Marine Scotland's main science facilities are at the Marine Laboratory in Aberdeen and the Freshwater Fisheries Laboratory in Pitlochry. There are also field stations in Montrose and Shieldaig, which are supported by the Freshwater Fisheries Laboratory. In addition there are two research vessels, the MRV Scotia and MRV Alba na Mara, that provide an excellent base from which to study both our near shore and offshore ecosystems, including the deep waters to the west of Scotland.
In addition to the two large ships, Marine Scotland Science operates several smaller ships, one of which is dedicated to the ecosystem monitoring site located 3 nautical miles from Stonehaven, 15 miles south of Aberdeen. This site has been sampled on a weekly basis since 1997 for temperature, salinity, nutrients, chlorophyll, phytoplankton and zooplankton. More recently samples have been collected for the assessment of ocean acidification. Marine Scotland Science operates a second ecosystem monitoring site at Loch Ewe on the west coast of Scotland and has other coastal monitoring sites, at which primarily temperature and salinity are measured, around the Scottish coast.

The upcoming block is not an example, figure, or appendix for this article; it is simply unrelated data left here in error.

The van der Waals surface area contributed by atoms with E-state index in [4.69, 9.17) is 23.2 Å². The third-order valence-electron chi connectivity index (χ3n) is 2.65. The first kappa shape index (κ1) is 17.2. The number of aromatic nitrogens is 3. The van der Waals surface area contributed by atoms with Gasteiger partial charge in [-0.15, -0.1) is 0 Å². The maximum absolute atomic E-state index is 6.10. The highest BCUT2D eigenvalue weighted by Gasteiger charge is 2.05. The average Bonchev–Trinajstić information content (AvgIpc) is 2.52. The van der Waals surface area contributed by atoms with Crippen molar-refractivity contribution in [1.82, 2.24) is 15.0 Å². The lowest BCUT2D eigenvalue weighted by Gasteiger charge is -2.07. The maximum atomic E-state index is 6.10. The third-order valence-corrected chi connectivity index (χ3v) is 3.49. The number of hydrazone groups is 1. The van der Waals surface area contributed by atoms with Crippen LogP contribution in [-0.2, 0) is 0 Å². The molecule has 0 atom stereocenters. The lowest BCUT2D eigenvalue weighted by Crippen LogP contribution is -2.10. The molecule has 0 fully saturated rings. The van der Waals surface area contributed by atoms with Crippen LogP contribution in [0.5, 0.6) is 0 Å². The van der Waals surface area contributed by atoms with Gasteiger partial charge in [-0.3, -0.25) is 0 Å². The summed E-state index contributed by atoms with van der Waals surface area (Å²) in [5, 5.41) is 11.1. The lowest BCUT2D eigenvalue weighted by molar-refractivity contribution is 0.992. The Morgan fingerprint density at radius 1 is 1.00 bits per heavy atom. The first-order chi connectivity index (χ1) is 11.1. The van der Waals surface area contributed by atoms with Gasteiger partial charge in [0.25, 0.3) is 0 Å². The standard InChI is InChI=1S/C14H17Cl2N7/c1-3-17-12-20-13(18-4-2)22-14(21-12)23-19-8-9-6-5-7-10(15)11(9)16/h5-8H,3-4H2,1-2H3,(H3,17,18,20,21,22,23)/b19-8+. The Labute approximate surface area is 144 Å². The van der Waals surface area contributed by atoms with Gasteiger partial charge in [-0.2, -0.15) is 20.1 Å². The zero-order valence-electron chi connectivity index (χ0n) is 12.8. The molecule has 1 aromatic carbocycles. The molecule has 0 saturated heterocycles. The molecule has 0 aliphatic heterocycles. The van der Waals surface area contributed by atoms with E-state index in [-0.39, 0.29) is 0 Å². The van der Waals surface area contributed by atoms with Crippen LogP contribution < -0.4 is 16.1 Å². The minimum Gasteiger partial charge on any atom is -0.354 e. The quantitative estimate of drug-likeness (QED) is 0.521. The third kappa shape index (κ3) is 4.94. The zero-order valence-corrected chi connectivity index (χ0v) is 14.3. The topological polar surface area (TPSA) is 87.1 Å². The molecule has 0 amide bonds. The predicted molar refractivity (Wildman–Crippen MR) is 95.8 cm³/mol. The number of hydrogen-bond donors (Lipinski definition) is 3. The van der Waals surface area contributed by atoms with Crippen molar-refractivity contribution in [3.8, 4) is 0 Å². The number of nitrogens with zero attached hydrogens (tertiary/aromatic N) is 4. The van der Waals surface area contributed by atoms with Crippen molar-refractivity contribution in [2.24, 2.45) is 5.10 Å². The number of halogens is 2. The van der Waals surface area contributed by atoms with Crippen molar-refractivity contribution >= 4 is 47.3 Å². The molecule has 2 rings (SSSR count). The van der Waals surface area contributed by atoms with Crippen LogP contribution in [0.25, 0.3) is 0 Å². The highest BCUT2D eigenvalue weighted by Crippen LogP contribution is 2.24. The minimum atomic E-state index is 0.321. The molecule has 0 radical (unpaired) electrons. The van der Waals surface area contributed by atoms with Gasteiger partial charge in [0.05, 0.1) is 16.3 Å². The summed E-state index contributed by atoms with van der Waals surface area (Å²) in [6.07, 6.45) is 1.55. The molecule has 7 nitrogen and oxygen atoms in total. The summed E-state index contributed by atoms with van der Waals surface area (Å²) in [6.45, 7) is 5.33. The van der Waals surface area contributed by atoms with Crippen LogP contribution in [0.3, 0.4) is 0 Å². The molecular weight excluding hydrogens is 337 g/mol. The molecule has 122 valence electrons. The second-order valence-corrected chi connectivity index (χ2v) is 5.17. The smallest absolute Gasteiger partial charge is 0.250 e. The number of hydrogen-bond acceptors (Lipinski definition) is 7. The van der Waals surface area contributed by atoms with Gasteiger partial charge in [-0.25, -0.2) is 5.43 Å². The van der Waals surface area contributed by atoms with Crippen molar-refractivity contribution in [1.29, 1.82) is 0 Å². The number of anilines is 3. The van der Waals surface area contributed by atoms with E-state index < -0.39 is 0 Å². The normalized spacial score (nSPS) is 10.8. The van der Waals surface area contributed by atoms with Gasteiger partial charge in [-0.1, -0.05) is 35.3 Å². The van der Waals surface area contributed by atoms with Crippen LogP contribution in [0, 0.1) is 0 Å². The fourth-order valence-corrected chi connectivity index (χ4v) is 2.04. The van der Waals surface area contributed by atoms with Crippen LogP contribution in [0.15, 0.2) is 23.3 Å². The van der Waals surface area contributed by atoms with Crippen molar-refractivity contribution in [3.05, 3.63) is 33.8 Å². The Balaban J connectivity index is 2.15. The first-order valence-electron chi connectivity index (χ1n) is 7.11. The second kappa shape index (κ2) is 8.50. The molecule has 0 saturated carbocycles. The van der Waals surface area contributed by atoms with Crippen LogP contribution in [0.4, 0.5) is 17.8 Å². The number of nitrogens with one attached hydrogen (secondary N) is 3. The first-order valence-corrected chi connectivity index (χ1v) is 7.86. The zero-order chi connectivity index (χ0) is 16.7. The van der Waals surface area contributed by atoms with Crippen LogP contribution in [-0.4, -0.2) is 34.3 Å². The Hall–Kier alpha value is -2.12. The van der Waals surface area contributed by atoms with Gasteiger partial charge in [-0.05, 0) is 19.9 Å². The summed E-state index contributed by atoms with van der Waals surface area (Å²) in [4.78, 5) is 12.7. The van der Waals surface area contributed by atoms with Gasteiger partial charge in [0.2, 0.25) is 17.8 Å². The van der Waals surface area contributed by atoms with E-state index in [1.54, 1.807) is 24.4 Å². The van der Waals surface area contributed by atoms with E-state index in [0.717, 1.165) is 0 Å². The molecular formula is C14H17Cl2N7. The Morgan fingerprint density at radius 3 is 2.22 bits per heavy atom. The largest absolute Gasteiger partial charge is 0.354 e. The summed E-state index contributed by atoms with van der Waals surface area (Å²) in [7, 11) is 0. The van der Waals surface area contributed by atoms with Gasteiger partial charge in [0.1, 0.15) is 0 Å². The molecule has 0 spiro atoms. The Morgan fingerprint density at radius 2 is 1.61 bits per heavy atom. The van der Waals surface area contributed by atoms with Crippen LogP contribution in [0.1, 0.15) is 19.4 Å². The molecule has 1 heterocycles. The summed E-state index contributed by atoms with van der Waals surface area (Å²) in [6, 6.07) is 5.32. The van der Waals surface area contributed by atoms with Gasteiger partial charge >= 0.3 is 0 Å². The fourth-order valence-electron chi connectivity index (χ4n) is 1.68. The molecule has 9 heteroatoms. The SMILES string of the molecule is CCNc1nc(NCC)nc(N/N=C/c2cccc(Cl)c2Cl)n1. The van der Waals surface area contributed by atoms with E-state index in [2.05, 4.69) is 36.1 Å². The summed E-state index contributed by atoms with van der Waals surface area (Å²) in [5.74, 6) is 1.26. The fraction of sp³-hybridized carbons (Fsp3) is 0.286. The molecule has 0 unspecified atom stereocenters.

The Marine Laboratory (pictured right) has had a presence in the south-east of Aberdeen since 1898. Although it has had a strong focus on fisheries (demersal, pelagic) and shellfisheries, there has always been an environmental component to the science, and aquaculture in particular has become a significant area of research in the last 30 years.
Shore-based activities at the Marine Laboratory are conducted in well-equipped laboratories and aquaria. These cover areas including analytical chemistry (contaminants, nutrients, ocean acidification, micro-plastics), biology, ecotoxicology, acoustics, virology, bacteriology, pathology, physics, ecology, plankton, otolith reading, fish scale reading and a fish house.